Tuesday 27 September 2016

Tough guy exterior hid a heart bigger than the man himself

Published 14/05/2015 | 02:30

Derek Davis
Derek Davis
Big softie: Derek Davis

With Derek Davis, what you saw wasn't all you got. There was plenty to be got from the public personality of this larger-than-life character, in every sense of the phrase, but there was a lot more which only his family and friends were privileged to see.

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I was one of the privileged. Life kept bumping us into one another; first at school, then at university and finally in RTÉ. He was a self-made man - not in the usual definition of making money, but someone who had the talent and determination to become what he decided to be; from bullied schoolboy to bouncer in some of Belfast's toughest clubs; from showband roadie to news reporter for the American network ABC, then RTÉ; and from there to all-round entertainer and master of the 'Rose of Tralee'.

Derek Davis with Thelma Mansfield on ‘Live at Three’
Derek Davis with Thelma Mansfield on ‘Live at Three’
Derek Davis backstage at the the Rose of Tralee in 1995
Derek Davis with his wife Una
Big softie: Derek Davis

Read more: President leads tributes to RTÉ 'gentleman' Davis

He was, of course, the funniest guy I ever met. A lot of famous "ad-libbers", such as Morecambe and Wise, carefully scripted and rehearsed their lines. Derek was the real thing - lightning fast, sharp as a razor and always on target.

We teamed up as student debaters, winning the 'Irish Times' and 'Observer' prizes. Or rather, Derek won them and I performed a useful role as straight man. Later, his fondness for a great one-liner sometimes got him into trouble. One such case was when he reported on what was claimed to be the largest pothole in Ireland, and revealed that the county council was looking into it.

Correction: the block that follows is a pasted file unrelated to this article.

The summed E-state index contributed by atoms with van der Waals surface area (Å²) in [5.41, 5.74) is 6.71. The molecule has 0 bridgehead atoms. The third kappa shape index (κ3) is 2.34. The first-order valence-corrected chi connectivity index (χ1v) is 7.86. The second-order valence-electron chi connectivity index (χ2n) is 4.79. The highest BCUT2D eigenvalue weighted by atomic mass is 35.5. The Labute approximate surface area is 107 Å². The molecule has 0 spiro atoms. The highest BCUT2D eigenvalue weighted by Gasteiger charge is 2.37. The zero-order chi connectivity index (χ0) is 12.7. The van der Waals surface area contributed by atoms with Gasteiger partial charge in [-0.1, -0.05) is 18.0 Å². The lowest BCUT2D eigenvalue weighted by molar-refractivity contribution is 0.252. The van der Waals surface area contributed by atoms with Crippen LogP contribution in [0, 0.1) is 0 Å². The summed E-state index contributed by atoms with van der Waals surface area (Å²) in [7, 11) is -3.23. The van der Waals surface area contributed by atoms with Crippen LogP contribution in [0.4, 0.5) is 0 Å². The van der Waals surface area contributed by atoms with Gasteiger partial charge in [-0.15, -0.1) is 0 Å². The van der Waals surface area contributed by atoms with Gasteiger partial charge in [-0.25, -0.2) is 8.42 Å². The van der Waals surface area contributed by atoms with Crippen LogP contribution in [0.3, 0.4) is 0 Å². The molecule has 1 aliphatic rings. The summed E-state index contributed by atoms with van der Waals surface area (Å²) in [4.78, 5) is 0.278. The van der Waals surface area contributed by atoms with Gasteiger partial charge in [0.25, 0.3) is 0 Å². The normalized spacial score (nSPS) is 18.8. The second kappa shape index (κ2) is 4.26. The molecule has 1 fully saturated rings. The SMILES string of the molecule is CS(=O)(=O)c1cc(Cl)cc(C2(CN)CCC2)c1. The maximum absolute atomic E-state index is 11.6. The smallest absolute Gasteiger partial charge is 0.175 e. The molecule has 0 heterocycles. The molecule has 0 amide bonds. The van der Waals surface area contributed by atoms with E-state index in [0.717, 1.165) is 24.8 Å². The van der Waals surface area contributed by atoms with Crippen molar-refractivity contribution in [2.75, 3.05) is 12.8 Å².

My own favourite, when Derek was covering the Moscow Olympics for the newsroom, proved too much for RTÉ to broadcast. He had come across a Roman Catholic church which the Communists allowed operate for the use of foreigners. It was situated in Lubyanka Square, near KGB headquarters, where, as he told the camera, confessions were also heard.

Then there was his role as MC for Ronald Reagan's visit to the ancestral village of Ballyporeen. At one point, Mr Reagan, who knew a bit about hamming it up, was heard to say to an aide: "Who is this guy?"

Who indeed? As Derek himself recognised, he did not easily fit in. The son of a Protestant father from Bangor, Co Down, and a Catholic mother from Bray, Co Wicklow, was always going to be a tribal outsider in the North and he was happy to leave. But he was the best kind of northerner, through and through. His determination to see the right thing done and avoid shabby compromise made for occasional difficulties in his career in the South as well.

Read more: 'A showman, but one of substance and experience' - Friends, fans and colleagues pay tribute to Derek Davis

Behind the tough guy exterior was a heart even bigger than the man himself. Many tributes have already been paid to his generosity, personal kindnesses and work for charity. The truth is that he was a great big softie. Suffering, cruelty or injustice cut him to the quick. No one embodied better the journalist's motto of comforting the afflicted and afflicting the comfortable.

His family saw much more of that side of him than I could, but the truth of it was obvious in the warmth of the relationships with his wife, Una, and their three sons. Alas, the new grandson of whom he was so proud will have to take their word for it.

Most of my encounters with Derek were tinged with envy; of his wit, his social skills, his broadcasting talent, his huge range of contacts and confidantes, not to mention his angling expertise. But perhaps we'll bump into each other again somewhere, in an even more unlikely setting, and he'll have me laughing until I cry.

Irish Independent

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